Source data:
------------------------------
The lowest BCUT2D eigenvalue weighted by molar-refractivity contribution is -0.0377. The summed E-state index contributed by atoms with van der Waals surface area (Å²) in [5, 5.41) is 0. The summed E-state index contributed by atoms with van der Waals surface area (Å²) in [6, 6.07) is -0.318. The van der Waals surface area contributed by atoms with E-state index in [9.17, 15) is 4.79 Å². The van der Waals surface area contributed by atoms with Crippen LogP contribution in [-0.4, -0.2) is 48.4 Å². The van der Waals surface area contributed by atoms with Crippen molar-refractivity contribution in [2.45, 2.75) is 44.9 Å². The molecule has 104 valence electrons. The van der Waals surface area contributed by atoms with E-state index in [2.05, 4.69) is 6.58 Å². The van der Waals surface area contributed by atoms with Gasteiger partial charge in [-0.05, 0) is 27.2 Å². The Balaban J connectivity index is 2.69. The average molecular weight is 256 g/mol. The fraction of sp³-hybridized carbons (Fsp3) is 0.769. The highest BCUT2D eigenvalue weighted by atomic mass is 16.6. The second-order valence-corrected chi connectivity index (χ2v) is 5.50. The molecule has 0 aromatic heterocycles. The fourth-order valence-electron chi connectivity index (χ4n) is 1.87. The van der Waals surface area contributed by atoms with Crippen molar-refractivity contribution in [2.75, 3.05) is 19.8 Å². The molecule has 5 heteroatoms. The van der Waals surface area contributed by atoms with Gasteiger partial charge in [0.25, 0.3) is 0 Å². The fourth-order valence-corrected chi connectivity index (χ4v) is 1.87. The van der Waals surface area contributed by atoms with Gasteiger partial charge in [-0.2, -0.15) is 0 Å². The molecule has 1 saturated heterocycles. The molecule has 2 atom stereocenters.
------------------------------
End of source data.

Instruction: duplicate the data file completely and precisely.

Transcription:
The lowest BCUT2D eigenvalue weighted by molar-refractivity contribution is -0.0377. The summed E-state index contributed by atoms with van der Waals surface area (Å²) in [5, 5.41) is 0. The summed E-state index contributed by atoms with van der Waals surface area (Å²) in [6, 6.07) is -0.318. The van der Waals surface area contributed by atoms with E-state index in [9.17, 15) is 4.79 Å². The van der Waals surface area contributed by atoms with Crippen LogP contribution in [-0.4, -0.2) is 48.4 Å². The van der Waals surface area contributed by atoms with Crippen molar-refractivity contribution in [2.45, 2.75) is 44.9 Å². The molecule has 104 valence electrons. The van der Waals surface area contributed by atoms with E-state index in [2.05, 4.69) is 6.58 Å². The van der Waals surface area contributed by atoms with Gasteiger partial charge in [-0.05, 0) is 27.2 Å². The Balaban J connectivity index is 2.69. The average molecular weight is 256 g/mol. The fraction of sp³-hybridized carbons (Fsp3) is 0.769. The highest BCUT2D eigenvalue weighted by atomic mass is 16.6. The second-order valence-corrected chi connectivity index (χ2v) is 5.50. The molecule has 0 aromatic heterocycles. The fourth-order valence-electron chi connectivity index (χ4n) is 1.87. The van der Waals surface area contributed by atoms with Crippen molar-refractivity contribution in [2.75, 3.05) is 19.8 Å². The molecule has 5 heteroatoms. The van der Waals surface area contributed by atoms with Gasteiger partial charge in [0.25, 0.3) is 0 Å². The fourth-order valence-corrected chi connectivity index (χ4v) is 1.87. The van der Waals surface area contributed by atoms with Gasteiger partial charge in [-0.2, -0.15) is 0 Å². The molecule has 1 saturated heterocycles. The molecule has 2 atom stereocenters.